Google representatives also downplayed the effect of the Search Across Computers controversy in the enterprise space. Spokespeople for the Mountain View, Calif., company said it will be launching a version of the Desktop Search 3 software designed specifically for enterprise users in the coming weeks that should help reassure potential EMC users about security issues.
As with its earlier versions of Desktop Search for Enterprise, company spokesperson Sonya Boralv said, the upcoming application will include tools that allow IT managers to shut off any feature such as Search Across Computers that they decide not to introduce to other workers.
Privacy Risks of Desktop
Boralv pointed out that in order to launch Search Across Computers, users must go through a number of steps that outline the technology and its potential risks, and specifically opt in for the tool. Any information shared among computers via the service is wiped off of Googles servers if it has not been accessed in 30 days time.
Using Google Desktop 3 for Enterprise, PC users will also need to have administrative permissions to introduce the technology on their devices, a responsibility that few companies are willing to hand out to most employees in the current era of widely distributed malicious software programs and viruses.
“Google wants to give enterprises maximum control over how this product is used and employed within the corporate environment,” Boralv said. “On flip side, for consumers, as a service provider we want to be as up-front and transparent as possible about how the data is treated, and they are forced to go through many steps, and agree to policies before using [Desktop Search]; our goal isnt to trick anyone.”
Despite Googles promise of having the best intentions, some industry analysts have recommended that companies avoid Search Across Computers altogether. In a research note published this week, Whit Andrews, an analyst with Gartner, based in Stamford, Conn., labeled the feature as “a convenience that brings with it a certain degree of risk.”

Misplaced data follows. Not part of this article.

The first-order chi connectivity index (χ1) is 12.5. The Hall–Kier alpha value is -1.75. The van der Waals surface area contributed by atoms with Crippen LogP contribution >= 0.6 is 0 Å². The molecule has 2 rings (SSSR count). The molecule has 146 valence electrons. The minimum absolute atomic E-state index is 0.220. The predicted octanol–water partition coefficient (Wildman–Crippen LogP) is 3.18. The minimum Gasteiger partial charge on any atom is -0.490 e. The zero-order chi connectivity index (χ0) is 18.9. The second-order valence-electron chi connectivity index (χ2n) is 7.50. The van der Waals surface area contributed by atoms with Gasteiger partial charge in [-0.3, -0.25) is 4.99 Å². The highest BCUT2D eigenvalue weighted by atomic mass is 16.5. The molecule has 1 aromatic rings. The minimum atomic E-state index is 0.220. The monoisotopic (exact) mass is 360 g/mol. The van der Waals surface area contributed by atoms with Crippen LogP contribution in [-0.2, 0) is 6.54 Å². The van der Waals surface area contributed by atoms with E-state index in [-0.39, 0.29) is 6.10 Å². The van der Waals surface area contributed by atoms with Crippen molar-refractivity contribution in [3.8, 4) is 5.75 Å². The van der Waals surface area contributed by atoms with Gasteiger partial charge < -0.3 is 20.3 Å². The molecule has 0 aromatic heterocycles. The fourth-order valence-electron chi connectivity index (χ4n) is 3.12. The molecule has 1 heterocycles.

Further identifying Search Across Computers as a “unacceptable security risk to many enterprises” largely because workers are likely to use the technology improperly and mistakenly share proprietary information, Andrews recommended that companies using Desktop Search 3 should immediately disable the feature and make sure that they have protected any information from being sent out onto Googles Web servers.
Advocate organizations such as the EFF remain far more incensed by the tool, and pointed to Googles recent admission that it agreed to cooperate with the U.S. federal government by allowing law enforcement officials access to users search histories as proof that the company does not respect individuals privacy.
As a result, people who dont understand the implications of Search Across Computers could have their data exposed unintentionally, EFF said.
“This Google product highlights a key privacy problem in the digital age,” Cindy Cohn, EFFs legal director, said in a statement. “Many Internet innovations involve storing personal files on a service providers computer, but under outdated laws, consumers who want to use these new technologies have to surrender their privacy rights.
“If Google wants consumers to trust it to store copies of personal computer files, e-mails, search histories and chat logs, it should stand with EFF and demand that Congress update the privacy laws to better reflect life in the wired world,” Cohn said.